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Lessons in the Lutheran Confessions
Concerning Love and the Fulfilling of the Law part 149

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Matthew 7:21-23

From the Confessions: The Defense of the Augsburg Confession

Concerning Love and the Fulfilling of the Law 

They corrupt many other passages in the schools because they do not teach the righteousness of faith. The scholastics understand faith as a mere knowledge of the history or of dogmas. They do not understand that faith is the virtue which apprehends the promise of grace and righteousness, and quickens hearts terrorized by sin and death. When Paul says, “For man believes with his heart and so is justified, and he confesses with his lips and so is saved” (Rom 10:1), we think that the adversaries will acknowledge here that confession justifies or saves, not ex opere operato, but only because of faith in the heart. Paul says that confession saves, in order to make clear what sort of faith obtains eternal life, namely firm and active faith.

Pulling It Together

If we teach that one should have faith, yet we do not believe, will our understanding of the teaching save us? If we come to the waters of baptism but have no faith in God’s promise, thinking it is simply the proper custom, will we be saved? If we go to church, feed the hungry, and buy coats and mittens for the poor, but have no faith in the God who calls us to do such things, do those good works save? What good will these customs and deeds do us when we are in hospital beds, anxious about death? When our sins find us out and terrify our consciences, our good works will not bring us peace. Good works cannot be trusted but Jesus can be trusted for peace now, and later, for eternal life. We must take Jesus at his word and have faith in his promise of grace. Failing to do so, is the supreme work of lawlessness. Trusting in our works is the evidence of that sin of sins.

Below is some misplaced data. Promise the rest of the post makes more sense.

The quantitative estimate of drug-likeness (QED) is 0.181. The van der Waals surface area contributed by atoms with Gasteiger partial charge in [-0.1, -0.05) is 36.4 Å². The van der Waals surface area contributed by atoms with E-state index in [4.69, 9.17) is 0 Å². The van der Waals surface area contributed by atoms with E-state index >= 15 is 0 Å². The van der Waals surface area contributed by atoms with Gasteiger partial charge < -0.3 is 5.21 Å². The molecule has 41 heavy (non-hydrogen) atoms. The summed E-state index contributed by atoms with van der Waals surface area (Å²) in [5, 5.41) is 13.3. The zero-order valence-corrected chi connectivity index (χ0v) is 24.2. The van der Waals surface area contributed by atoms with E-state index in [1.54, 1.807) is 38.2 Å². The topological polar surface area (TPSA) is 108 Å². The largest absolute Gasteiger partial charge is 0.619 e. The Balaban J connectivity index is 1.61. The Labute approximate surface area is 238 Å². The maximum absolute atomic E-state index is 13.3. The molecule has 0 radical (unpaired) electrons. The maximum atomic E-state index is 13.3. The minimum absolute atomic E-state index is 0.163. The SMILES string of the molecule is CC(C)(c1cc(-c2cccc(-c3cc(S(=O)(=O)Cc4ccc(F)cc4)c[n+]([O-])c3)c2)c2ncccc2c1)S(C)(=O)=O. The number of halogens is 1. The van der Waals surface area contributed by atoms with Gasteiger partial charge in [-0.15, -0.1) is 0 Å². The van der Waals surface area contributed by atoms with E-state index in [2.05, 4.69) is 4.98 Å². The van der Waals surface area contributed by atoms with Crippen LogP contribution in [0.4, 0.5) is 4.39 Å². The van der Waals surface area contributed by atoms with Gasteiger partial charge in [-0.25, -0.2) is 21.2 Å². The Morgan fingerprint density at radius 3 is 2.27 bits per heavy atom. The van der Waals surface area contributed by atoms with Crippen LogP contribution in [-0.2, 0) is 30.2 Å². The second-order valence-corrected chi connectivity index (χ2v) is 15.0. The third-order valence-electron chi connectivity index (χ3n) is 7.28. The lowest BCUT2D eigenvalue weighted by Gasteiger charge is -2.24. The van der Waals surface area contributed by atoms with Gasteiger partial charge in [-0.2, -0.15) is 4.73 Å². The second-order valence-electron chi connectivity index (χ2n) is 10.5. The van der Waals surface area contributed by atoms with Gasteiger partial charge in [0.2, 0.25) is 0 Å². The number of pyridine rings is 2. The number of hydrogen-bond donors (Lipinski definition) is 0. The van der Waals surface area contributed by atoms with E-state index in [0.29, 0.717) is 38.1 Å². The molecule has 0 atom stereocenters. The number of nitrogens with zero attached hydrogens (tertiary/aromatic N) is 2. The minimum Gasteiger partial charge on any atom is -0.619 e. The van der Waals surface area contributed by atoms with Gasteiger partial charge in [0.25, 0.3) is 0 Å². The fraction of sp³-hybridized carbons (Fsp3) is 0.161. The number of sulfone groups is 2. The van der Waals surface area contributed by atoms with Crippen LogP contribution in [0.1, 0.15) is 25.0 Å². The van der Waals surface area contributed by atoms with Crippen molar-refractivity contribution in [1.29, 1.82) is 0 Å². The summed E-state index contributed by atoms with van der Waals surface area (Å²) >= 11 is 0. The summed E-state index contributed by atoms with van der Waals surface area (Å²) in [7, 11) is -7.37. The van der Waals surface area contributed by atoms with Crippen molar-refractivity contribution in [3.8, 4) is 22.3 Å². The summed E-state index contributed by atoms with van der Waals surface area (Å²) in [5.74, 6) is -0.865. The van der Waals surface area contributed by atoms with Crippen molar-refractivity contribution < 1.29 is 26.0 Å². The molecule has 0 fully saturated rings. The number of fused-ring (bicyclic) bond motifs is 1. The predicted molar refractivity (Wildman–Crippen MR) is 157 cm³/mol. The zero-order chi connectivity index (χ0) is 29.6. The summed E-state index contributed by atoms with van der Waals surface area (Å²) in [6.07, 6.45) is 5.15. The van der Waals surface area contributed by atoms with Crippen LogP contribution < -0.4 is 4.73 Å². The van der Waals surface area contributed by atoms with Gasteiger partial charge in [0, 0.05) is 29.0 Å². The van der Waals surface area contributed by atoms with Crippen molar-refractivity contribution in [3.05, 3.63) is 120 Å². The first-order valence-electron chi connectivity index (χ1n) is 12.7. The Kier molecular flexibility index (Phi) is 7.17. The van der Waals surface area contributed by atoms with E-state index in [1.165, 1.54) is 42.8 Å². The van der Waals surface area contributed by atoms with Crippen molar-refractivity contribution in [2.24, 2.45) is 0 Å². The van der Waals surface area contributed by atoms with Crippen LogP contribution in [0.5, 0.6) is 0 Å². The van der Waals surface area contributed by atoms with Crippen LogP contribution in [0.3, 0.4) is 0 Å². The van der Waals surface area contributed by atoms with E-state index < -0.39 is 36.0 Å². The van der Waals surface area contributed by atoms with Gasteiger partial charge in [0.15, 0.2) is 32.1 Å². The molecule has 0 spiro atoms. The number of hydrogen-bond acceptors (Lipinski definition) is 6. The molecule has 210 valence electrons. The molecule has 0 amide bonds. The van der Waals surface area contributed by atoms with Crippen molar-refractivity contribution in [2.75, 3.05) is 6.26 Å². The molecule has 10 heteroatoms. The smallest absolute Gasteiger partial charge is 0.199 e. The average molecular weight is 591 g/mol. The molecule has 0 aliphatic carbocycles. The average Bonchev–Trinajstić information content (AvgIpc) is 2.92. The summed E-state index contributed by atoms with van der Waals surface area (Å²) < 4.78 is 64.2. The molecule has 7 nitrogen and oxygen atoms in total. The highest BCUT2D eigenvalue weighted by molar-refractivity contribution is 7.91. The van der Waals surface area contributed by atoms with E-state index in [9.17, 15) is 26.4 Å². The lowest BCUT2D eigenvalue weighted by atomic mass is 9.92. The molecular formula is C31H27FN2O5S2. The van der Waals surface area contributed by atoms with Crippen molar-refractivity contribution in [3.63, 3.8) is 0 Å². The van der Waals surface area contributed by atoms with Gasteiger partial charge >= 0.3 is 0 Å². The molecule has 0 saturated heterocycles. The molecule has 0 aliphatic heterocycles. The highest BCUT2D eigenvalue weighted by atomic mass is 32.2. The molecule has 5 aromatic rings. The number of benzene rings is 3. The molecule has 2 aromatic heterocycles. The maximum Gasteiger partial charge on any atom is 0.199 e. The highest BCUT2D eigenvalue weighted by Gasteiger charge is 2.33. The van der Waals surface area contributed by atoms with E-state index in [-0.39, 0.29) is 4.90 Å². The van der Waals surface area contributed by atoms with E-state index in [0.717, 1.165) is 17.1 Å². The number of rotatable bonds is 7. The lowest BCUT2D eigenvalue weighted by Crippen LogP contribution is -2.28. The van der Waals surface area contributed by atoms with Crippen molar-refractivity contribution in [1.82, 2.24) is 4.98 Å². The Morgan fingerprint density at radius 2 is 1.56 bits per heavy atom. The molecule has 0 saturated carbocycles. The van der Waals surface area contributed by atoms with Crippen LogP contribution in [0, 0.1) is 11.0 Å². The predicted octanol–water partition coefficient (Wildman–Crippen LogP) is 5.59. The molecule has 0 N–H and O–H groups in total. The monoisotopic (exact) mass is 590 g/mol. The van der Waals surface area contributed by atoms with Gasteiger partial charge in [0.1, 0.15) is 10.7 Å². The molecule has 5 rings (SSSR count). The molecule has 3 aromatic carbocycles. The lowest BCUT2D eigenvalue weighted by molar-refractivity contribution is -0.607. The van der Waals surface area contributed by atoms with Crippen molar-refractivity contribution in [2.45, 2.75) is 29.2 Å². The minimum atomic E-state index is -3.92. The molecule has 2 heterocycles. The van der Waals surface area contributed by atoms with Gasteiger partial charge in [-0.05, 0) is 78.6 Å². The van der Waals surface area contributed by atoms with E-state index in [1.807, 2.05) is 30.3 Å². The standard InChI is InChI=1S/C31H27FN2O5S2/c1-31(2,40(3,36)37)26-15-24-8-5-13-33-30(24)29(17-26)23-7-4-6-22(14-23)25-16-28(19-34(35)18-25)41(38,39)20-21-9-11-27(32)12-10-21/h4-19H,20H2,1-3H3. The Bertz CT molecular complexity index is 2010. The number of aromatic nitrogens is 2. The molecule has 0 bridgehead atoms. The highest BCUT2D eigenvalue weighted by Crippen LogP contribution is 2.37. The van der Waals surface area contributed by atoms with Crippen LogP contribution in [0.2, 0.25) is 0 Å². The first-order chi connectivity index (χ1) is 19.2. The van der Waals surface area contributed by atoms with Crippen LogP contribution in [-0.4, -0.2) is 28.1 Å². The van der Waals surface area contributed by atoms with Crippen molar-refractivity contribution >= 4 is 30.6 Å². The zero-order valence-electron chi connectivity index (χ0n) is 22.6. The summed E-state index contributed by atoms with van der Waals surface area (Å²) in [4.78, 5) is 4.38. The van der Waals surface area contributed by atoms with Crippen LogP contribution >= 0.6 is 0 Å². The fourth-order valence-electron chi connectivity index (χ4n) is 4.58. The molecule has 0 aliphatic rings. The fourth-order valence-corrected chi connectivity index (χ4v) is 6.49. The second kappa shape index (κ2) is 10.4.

Prayer: I believe that you are the way in to the kingdom of heaven, Lord Jesus. Amen.

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Will You Betray Me? is a five-part drama series focuses on “betrayal” as a central theme. Written in a direct and edgy style, the monologues feature biblical characters that (knowingly or unknowingly) contributed to the betrayal and death of Jesus.  


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